As players report to camp this week, the Halas Hall they're returning to will hardly be recognizable. Trailers, tents, and testing bays now cover the expansive lot, a product of the newly-implemented COVID-19 testing protocols that every team employee must pass, on a daily basis, to gain access into the facilities. On Wednesday morning, the team's Head Athletic Trainer Andre Tucker sat down with local media to provide details on exactly how the process was going to work. It is, in a word, extensive.
1. Each day, players will take their temperature twice upon waking up; both readings need to be at or below 100.4 degrees.
2. Once that's cleared, they'll log onto a team-wide App for what Tucker described as a four part "daily screening questionnaire." If those questions are answered correctly, you're allowed to come into Halas Hall. If those questions *aren't* passed, Tucker is notified immediately and the team medical staff takes over the process on a more specific, case-by-case basis.
3. At this point, everyone's assigned what they're calling a "Bears day pass," which is a color-coded I.D. and specific to the individual.
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Getting into Halas
4. Everyone's to park in their 'associated' (assigned?) parking spots.
5. From there, they'll report to the 'bio reference trailer,' which is on Halas property.
6. Inside the bio reference trailer is the check-in station, which, pretty self-explanatory.
7. They'll leave the check-in station and head to one of five different testing bays. These bays have the ability to do both PCR and antibody testing, with tests typically lasting 5-10 minutes. They're then sent off to a lab in Minnesota, with an estimated 24-hour turnaround time.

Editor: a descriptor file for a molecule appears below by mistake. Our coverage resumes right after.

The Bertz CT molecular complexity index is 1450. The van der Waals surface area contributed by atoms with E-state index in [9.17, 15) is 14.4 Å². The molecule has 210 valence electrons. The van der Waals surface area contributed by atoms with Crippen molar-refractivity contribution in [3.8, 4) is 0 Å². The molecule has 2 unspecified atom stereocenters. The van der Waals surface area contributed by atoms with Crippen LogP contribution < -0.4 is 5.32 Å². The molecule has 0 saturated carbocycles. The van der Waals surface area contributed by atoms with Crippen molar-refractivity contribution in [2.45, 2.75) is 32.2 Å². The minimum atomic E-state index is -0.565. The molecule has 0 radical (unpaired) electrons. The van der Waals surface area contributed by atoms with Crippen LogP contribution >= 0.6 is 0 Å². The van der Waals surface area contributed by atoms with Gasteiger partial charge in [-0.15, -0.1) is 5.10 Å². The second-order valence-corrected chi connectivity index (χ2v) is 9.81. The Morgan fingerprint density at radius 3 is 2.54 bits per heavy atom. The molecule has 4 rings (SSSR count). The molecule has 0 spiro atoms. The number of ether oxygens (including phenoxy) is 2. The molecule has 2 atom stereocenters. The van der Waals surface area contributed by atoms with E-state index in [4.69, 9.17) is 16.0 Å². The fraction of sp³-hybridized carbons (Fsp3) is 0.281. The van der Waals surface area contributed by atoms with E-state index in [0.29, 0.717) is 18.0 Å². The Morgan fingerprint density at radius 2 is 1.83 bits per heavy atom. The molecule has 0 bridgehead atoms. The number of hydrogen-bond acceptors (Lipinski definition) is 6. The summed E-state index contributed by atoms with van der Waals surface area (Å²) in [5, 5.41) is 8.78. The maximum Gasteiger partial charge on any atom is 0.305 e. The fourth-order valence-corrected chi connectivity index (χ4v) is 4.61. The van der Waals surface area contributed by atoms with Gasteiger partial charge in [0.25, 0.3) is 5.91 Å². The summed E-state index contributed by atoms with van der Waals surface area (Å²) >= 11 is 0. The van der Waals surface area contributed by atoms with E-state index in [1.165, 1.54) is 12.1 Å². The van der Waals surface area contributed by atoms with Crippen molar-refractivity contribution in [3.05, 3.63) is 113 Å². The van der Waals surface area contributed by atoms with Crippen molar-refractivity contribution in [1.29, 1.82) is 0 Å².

8. After being tested, players will head to their specific entrance of Halas, which they'll then use their aforementioned I.D. cards to get into. "So you can imagine the front entrance door, there’s people coming in and out," Tucker added. "So any of the high-touch areas, we wanted to make touchless. What does that mean? So as you walk up with your badge, you’re gonna scan your I.D. That then automatically opens the door. The door opens. You don’t have to touch the handle to be able to get in."
9. Immediately to their right will be a selection of PPE – masks, hand-sanitizer, gloves, etc.
10. A few more steps and it's time to take your temperature again, this time with the help of a 'thermal mirroring facial recognition scanner.'
11. Once inside, players will first head to the 'proximity reader' station, which are basically fancy watches that records distance and duration between individual devices. "This gives us real-time information should someone become positive within the building or during NFL business, such as team travel, hotel, bus or plane," Tucker said.
12. At that point, players are free to go about their day inside the facility – though much of it won't be available to them still. The player's lounge was retrofitted to help house all the socially-distanced lockers. Rehab and treatment will now be appointment-based only; they even turned off every other shower. The cafeteria is spaced out, and gone are the buffets. "Everything is individually wrapped and pre-packaged," Tucker added. "Signage throughout the cafeteria and floor markings are used to remind everyone of flow of traffic and how to appropriately space out.”
Weight rooms – every player gets their own rack! – will only hold 15 players at a time, and the capacity in meeting spaces has been cut in half. When the team wants to meet as a group, they'll do so in the Walter Payton center, where tables and chairs will be spread out appropriately. And yet despite all these precautions, Tucker, Nagy, and Pace all stressed the importance of education and smart decision making.
"I think at this point we all have to ask ourselves individually and as a group, ‘What can we do to minimize our risk?’" Tucker said. "And once again, I'm confident at the club level and at the league level that we'll have the best plan in place once we start getting ready for games.”